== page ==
Our 5 takeaways from the COVID19 pandemic

Our 5 takeaways from the COVID19 pandemic

Whether the worst of the COVID19 crisis is behind us or whether we find ourselves in a period of recovery but should still be on high alert for the coming of the second wave, is not a debate that we shall enter, because as building engineers, constantly dealing with the unpredictable conditions of the natural environment, we know that the evolution of a pandemic such as this one depends on many factors.

Like many other businesses and professionals, for us, change is the norm, and part of what makes our jobs both challenging and exciting is that every day brings new problems and new solutions.

Just as it was important to use the slowdown as an opportunity to rethink our strategies and to re-assess our business goals, it is also important to take stock of where we are right now and what lessons can be learnt from the past 3 months, that can help us improve on what we offer to our customers.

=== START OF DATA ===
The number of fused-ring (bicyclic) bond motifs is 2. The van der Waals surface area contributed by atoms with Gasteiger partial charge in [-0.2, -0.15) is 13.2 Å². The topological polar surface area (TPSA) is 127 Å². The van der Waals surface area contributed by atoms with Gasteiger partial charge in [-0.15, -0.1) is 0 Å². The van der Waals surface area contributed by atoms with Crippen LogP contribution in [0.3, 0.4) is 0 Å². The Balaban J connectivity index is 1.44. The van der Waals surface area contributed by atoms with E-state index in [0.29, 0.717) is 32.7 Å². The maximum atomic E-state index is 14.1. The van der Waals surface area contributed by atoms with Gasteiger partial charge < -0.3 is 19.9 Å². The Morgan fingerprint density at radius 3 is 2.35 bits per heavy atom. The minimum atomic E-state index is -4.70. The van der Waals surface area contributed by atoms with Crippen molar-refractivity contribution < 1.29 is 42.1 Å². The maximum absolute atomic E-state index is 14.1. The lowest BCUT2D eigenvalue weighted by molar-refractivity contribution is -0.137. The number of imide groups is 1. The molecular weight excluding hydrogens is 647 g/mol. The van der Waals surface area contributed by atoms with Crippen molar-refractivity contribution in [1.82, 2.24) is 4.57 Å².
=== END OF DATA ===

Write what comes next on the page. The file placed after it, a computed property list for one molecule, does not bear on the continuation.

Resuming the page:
Our 5 takeaways today are the top insights that we have had the opportunity to deepen during these difficult times. We think these are thoughts that other people and businesses might benefit from, which is why we have packaged them as tips, for your convenience.

1: Hold on to your money!

There is a powerful scene in the TV show ‘House of Cards’ in which Daniel Lanagin, casino owner, turns down the Vice President Francis Underwood’s offer for influence in the White House, and speaks, instead, on what he likes about money. He says he can stack money on a table, measure it, smell it, feel it, and most importantly, buy things he likes – houses, clothing, anything – with it.